Visual Breakdown of the Rise, Dominance of Mariano Rivera's Cutter

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Visual Breakdown of the Rise, Dominance of Mariano Rivera's Cutter
Elsa/Getty Images

It has laid waste to a thousand bats. It has won championships. It has racked up a major league record 643 saves. And, someday soon, it will put its keeper in the Hall of Fame.

"It" is Mariano Rivera's cut fastball, one of the greatest pitches the game has ever known.

Yeah, yeah, it's been said. Like, a million times before. Praising the New York Yankees great's cutter as one of the greatest pitches in history is like praising Sgt. Pepper's Lonely Hearts Club Band as one of the greatest albums in history or The Godfather as one of the greatest films in history. No duh.

It's a good thing, then, that I'm not really here to throw a bunch of words at anyone. What follows is certainly a geek-out session over Rivera's cutter that will naturally feature some words, but it's going to be carried out largely with pictures instead. Pictures can spin a heck of a yarn in their own right, and the idea here is to use them to spin a yarn about the rise and subsequent dominance of Rivera's cutter.

The popular narrative is that Mo's cutter arrived on the scene in 1997. The story, told by Scott Miller of CBSSports.com recently, and by many others over the years, goes that Rivera was playing catch with fellow reliever Ramiro Mendoza and the ball suddenly started moving in a funky way. Next thing anyone knew, dominance was happening.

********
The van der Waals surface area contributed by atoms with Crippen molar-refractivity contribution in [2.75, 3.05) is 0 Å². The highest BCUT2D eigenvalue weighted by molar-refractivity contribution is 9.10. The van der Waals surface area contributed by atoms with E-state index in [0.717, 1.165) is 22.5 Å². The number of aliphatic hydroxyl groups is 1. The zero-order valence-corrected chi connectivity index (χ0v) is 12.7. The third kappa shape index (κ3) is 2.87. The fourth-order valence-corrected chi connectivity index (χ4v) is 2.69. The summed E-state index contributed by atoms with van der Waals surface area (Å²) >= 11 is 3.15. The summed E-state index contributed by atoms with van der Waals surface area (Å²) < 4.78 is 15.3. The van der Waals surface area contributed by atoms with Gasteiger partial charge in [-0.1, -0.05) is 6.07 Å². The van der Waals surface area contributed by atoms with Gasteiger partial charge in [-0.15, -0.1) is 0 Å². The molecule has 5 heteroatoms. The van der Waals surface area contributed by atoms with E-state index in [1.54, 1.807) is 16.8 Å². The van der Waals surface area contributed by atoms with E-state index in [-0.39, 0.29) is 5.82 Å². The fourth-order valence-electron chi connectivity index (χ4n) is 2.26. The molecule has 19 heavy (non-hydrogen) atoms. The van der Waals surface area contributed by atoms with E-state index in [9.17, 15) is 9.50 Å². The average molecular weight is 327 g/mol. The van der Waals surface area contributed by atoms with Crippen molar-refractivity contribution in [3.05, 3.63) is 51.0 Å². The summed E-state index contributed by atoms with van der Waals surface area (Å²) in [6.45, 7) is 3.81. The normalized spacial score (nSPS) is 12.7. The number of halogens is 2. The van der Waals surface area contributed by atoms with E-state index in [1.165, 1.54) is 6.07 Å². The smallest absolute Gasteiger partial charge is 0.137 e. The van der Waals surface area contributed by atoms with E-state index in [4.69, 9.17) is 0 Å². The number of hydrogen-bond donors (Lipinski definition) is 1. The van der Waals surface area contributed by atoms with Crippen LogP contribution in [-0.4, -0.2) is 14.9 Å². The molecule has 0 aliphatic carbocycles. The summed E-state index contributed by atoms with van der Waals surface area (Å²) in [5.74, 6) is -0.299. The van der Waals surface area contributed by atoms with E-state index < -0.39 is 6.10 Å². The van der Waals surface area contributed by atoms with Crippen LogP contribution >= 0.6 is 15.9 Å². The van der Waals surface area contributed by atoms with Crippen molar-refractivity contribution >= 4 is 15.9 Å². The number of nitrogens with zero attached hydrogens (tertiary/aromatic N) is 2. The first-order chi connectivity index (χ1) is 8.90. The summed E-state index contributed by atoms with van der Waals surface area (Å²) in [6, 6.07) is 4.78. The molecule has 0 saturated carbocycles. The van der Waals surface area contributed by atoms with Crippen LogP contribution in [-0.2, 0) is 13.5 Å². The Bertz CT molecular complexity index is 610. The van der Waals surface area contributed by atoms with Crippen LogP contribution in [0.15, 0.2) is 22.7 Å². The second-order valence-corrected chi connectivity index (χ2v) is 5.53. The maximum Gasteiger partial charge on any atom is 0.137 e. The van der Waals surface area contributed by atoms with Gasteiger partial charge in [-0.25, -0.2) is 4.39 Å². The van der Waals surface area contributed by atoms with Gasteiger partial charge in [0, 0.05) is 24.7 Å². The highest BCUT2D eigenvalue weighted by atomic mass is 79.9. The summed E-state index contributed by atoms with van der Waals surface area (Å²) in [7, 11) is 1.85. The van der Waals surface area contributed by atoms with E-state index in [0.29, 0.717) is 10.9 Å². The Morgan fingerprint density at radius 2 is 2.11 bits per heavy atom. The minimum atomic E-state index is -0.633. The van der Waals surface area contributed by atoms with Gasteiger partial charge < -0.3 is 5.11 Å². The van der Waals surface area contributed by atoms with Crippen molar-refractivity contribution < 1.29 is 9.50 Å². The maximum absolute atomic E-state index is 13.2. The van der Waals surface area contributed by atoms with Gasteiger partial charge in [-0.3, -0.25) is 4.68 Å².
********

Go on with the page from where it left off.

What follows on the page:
However, it might not be that simple. A couple years ago, current Yankees manager and former catcher Joe Girardi told James Traub of The New York Times that Rivera had a cutter before that fateful game of catch with Mendoza.

Sort of, anyway. In Traub's words, Rivera had an "embryonic form" of a cutter when Girardi first arrived in New York. That was in 1996, one year before Rivera's fateful game of catch with Mendoza.

The '96 season was also only Rivera's second season in the big leagues. That got me to thinking: Maybe he was flashing something that looked like a cutter when he broke into the big leagues in 1995?

Oh, he just might have.

Take a few minutes out of your day to watch the following highlight of Rivera punching out 11 Chicago White Sox hitters on the Fourth of July, 1995. You should watch it because A) there's something in it that we're going to be focusing on more thoroughly in a moment, and B) because it’s just not every day you’re treated to a sizzle reel featuring Rivera ringing up 11 punchouts in a single day’s work.

Image courtesy of MLB Advanced Media via MLB.com.

For me, this clip brings to mind Bill Paxton's character in Aliens because THERE'S MOVEMENT ALL OVER THE PLACE! The one pitch that stands out as being particularly intriguing is the one that Rivera threw to Warren Newson at the 0:55 mark. There was something oddly cutter-ish about it.